The Canary (Serinus canaria) evolved on a group of small islands off the West African coast in the Atlantic - the Canaries (notably Tenerife, La Gomera and La Palma), the Azores and the Madeira islands. It’s also found in Morocco, and there are populations in Hawaii (where it was introduced in 1911) and Puerto Rico. Wild canaries are still fairly common, favouring mountains and woodlands, but adapting well to most environments. The total wild population is estimated at 110-160,000.
The Canary Islands are named after their famous native bird
The Canary has been bred by humans for so long that pet birds are classed as a separate subspecies - Serinus canaria domesticus. No caged Starling, Linnet or Goldfinch (popular European pets at one time) could come near its appealing musical mixture of melody and energy. This popularity was soon bolstered by the fact that selective breeding produced many wonderful shapes, sizes and colour variations amongst pet Canary populations, from whites, oranges and pinks to the iconic yellow that lots of people automatically associate with the bird.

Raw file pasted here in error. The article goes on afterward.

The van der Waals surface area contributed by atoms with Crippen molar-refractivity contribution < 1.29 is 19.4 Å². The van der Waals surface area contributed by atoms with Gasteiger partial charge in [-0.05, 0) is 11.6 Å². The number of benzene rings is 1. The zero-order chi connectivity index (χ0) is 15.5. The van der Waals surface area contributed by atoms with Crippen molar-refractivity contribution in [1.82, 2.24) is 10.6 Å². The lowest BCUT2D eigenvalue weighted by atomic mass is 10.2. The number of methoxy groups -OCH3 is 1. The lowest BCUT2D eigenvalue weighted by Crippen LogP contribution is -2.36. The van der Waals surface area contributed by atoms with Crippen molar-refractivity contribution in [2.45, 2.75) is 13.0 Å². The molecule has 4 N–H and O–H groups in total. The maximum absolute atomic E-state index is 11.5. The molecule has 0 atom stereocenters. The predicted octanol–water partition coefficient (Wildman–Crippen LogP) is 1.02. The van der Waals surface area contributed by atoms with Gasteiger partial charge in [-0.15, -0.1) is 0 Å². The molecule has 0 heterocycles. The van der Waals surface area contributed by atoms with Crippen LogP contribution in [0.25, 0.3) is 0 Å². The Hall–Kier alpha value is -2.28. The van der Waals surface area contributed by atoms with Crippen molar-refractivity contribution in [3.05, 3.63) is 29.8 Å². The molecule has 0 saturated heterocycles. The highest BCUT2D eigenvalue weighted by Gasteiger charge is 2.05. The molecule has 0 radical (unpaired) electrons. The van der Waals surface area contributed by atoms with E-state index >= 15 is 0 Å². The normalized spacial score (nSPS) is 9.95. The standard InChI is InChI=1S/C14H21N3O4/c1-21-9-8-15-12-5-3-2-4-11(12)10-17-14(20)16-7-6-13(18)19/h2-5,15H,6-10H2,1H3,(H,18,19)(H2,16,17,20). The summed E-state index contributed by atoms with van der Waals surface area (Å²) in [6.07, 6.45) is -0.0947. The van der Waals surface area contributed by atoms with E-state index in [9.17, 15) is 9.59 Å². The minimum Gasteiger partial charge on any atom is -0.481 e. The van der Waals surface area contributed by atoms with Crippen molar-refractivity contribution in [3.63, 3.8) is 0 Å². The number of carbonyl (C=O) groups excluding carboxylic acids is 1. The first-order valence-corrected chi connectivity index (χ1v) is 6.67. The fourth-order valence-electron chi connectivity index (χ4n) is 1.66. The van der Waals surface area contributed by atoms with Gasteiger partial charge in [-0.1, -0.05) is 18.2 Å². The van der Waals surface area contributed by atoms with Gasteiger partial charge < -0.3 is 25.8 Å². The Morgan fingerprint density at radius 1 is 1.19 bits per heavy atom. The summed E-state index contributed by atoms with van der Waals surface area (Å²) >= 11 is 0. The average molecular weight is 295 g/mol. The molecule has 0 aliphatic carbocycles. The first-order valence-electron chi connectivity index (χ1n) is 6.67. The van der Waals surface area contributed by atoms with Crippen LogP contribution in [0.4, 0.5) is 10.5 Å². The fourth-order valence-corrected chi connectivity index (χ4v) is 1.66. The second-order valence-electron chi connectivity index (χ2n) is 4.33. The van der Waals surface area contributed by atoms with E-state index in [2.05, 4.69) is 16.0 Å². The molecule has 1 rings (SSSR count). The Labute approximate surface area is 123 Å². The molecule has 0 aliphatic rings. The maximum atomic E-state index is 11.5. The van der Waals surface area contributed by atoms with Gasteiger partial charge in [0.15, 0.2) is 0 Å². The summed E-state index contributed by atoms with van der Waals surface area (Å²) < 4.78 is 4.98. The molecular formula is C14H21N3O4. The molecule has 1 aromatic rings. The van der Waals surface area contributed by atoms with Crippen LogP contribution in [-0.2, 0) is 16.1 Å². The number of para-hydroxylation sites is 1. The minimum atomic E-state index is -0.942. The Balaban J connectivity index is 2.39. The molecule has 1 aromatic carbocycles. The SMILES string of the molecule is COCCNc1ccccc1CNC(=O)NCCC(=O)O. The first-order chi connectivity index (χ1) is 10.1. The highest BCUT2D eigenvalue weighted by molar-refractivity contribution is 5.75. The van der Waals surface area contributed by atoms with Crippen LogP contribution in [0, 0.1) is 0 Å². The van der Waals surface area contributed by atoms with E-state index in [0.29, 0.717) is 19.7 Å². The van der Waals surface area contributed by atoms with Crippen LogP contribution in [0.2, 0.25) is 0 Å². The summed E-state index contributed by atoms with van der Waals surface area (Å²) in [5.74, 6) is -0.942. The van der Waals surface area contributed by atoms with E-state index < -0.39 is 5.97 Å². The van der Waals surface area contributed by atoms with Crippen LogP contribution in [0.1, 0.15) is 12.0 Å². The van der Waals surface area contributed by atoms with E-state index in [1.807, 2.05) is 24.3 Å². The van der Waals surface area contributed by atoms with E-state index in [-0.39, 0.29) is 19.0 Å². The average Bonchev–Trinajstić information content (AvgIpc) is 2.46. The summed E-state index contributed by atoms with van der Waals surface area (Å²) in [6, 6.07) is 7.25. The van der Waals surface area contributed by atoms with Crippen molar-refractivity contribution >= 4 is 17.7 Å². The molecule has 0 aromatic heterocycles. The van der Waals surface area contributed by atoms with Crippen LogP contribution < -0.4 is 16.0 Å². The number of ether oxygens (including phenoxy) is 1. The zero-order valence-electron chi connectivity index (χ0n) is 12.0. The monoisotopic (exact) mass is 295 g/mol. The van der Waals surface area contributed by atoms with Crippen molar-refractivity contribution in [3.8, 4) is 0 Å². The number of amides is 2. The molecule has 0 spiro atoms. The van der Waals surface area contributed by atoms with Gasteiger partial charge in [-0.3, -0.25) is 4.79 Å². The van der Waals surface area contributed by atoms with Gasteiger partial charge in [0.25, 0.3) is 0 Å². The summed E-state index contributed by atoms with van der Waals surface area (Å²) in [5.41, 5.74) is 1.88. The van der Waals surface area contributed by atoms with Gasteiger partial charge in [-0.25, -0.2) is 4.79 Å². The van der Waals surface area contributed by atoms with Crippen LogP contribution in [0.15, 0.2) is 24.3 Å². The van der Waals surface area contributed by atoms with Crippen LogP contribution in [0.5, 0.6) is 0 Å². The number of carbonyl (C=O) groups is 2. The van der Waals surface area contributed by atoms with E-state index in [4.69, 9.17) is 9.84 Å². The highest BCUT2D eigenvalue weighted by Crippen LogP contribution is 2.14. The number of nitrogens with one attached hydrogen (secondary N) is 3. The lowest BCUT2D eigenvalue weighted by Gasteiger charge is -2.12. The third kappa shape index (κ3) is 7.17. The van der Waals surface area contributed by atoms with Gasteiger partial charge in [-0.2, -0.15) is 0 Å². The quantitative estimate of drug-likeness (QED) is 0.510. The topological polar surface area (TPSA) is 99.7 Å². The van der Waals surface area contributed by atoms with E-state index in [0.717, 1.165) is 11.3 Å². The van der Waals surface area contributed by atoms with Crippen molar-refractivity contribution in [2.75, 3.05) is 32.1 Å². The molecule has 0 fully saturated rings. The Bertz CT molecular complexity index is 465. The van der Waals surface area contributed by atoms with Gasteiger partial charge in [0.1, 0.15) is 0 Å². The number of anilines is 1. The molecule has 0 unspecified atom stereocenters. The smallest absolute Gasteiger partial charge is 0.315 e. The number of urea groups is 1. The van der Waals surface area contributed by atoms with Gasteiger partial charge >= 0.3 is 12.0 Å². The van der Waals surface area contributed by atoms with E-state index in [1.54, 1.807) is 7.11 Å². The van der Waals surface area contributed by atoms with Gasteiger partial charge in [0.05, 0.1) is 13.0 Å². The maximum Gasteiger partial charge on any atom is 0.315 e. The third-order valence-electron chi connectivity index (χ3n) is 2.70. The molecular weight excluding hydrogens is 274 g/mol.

Wild Canaries are still fairly common
The bird is known by a number of alternative names, including the Atlantic, Island, Common or Wild Canary. It nests in trees and bushes, away from other Canaries. They are largely solitary outside the breeding season, too, but come together in flocks for feeding. They forage on the ground and in weeds and grasses, where their safety-in-numbers approach lessens the chance of being caught by predators.